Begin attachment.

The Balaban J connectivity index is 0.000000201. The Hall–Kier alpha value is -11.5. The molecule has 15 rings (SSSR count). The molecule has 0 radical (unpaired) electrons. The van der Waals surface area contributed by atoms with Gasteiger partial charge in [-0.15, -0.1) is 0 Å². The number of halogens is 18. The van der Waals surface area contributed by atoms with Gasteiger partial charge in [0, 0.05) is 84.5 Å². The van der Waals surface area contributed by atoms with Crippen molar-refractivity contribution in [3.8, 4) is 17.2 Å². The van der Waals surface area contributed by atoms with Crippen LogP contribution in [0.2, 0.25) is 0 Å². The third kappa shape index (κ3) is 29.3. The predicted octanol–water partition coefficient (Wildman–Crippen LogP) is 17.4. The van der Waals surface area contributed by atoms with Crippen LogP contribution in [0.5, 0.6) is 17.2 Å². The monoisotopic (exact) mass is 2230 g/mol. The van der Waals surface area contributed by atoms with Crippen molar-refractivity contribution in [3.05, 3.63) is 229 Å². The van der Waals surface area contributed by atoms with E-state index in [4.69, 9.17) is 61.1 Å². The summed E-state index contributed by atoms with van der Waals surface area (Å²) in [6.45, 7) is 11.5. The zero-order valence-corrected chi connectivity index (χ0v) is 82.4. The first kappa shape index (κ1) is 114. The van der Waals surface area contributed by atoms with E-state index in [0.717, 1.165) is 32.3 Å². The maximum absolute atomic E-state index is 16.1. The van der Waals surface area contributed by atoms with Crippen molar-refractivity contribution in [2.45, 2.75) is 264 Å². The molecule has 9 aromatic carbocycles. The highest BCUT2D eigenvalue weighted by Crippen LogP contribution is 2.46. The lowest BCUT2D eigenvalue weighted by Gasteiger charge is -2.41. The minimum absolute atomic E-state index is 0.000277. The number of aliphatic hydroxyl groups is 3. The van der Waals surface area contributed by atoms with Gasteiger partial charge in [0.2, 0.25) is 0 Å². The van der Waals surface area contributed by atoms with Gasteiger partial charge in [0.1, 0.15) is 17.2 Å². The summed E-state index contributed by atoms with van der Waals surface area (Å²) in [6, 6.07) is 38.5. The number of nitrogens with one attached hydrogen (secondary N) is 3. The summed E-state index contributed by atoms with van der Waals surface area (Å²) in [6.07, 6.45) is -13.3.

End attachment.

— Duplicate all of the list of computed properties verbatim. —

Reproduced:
The Balaban J connectivity index is 0.000000201. The Hall–Kier alpha value is -11.5. The molecule has 15 rings (SSSR count). The molecule has 0 radical (unpaired) electrons. The van der Waals surface area contributed by atoms with Gasteiger partial charge in [-0.15, -0.1) is 0 Å². The number of halogens is 18. The van der Waals surface area contributed by atoms with Gasteiger partial charge in [0, 0.05) is 84.5 Å². The van der Waals surface area contributed by atoms with Crippen molar-refractivity contribution in [3.8, 4) is 17.2 Å². The van der Waals surface area contributed by atoms with Crippen LogP contribution in [0.2, 0.25) is 0 Å². The third kappa shape index (κ3) is 29.3. The predicted octanol–water partition coefficient (Wildman–Crippen LogP) is 17.4. The van der Waals surface area contributed by atoms with Crippen LogP contribution in [0.5, 0.6) is 17.2 Å². The monoisotopic (exact) mass is 2230 g/mol. The van der Waals surface area contributed by atoms with Crippen molar-refractivity contribution in [3.05, 3.63) is 229 Å². The van der Waals surface area contributed by atoms with E-state index in [4.69, 9.17) is 61.1 Å². The summed E-state index contributed by atoms with van der Waals surface area (Å²) in [6.45, 7) is 11.5. The zero-order valence-corrected chi connectivity index (χ0v) is 82.4. The first kappa shape index (κ1) is 114. The van der Waals surface area contributed by atoms with E-state index in [0.717, 1.165) is 32.3 Å². The maximum absolute atomic E-state index is 16.1. The van der Waals surface area contributed by atoms with Crippen molar-refractivity contribution in [2.45, 2.75) is 264 Å². The molecule has 9 aromatic carbocycles. The highest BCUT2D eigenvalue weighted by Crippen LogP contribution is 2.46. The lowest BCUT2D eigenvalue weighted by Gasteiger charge is -2.41. The minimum absolute atomic E-state index is 0.000277. The number of aliphatic hydroxyl groups is 3. The van der Waals surface area contributed by atoms with Gasteiger partial charge in [0.2, 0.25) is 0 Å². The van der Waals surface area contributed by atoms with Gasteiger partial charge in [0.1, 0.15) is 17.2 Å². The summed E-state index contributed by atoms with van der Waals surface area (Å²) in [6, 6.07) is 38.5. The number of nitrogens with one attached hydrogen (secondary N) is 3. The summed E-state index contributed by atoms with van der Waals surface area (Å²) in [6.07, 6.45) is -13.3.